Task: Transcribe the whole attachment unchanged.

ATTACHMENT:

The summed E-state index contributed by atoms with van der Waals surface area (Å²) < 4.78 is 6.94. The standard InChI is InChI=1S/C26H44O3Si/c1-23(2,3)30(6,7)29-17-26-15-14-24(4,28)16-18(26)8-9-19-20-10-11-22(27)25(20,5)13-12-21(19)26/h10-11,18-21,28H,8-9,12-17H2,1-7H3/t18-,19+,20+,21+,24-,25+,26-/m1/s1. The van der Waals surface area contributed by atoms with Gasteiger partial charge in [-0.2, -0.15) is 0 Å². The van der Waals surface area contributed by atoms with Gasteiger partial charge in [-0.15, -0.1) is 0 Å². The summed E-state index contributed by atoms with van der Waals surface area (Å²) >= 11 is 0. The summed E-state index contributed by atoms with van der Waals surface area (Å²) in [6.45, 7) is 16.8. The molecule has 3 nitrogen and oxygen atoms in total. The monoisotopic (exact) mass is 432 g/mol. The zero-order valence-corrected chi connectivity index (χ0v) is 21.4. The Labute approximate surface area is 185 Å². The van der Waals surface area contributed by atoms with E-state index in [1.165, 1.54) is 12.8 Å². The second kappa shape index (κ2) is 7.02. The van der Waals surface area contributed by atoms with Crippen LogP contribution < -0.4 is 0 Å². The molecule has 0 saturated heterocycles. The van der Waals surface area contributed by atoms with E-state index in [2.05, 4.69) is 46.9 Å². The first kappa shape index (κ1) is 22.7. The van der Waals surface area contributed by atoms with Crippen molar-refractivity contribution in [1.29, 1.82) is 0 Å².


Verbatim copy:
The summed E-state index contributed by atoms with van der Waals surface area (Å²) < 4.78 is 6.94. The standard InChI is InChI=1S/C26H44O3Si/c1-23(2,3)30(6,7)29-17-26-15-14-24(4,28)16-18(26)8-9-19-20-10-11-22(27)25(20,5)13-12-21(19)26/h10-11,18-21,28H,8-9,12-17H2,1-7H3/t18-,19+,20+,21+,24-,25+,26-/m1/s1. The van der Waals surface area contributed by atoms with Gasteiger partial charge in [-0.2, -0.15) is 0 Å². The van der Waals surface area contributed by atoms with Gasteiger partial charge in [-0.15, -0.1) is 0 Å². The summed E-state index contributed by atoms with van der Waals surface area (Å²) >= 11 is 0. The summed E-state index contributed by atoms with van der Waals surface area (Å²) in [6.45, 7) is 16.8. The molecule has 3 nitrogen and oxygen atoms in total. The monoisotopic (exact) mass is 432 g/mol. The zero-order valence-corrected chi connectivity index (χ0v) is 21.4. The Labute approximate surface area is 185 Å². The van der Waals surface area contributed by atoms with E-state index in [1.165, 1.54) is 12.8 Å². The second kappa shape index (κ2) is 7.02. The van der Waals surface area contributed by atoms with Crippen LogP contribution < -0.4 is 0 Å². The molecule has 0 saturated heterocycles. The van der Waals surface area contributed by atoms with E-state index in [2.05, 4.69) is 46.9 Å². The first kappa shape index (κ1) is 22.7. The van der Waals surface area contributed by atoms with Crippen molar-refractivity contribution in [1.29, 1.82) is 0 Å².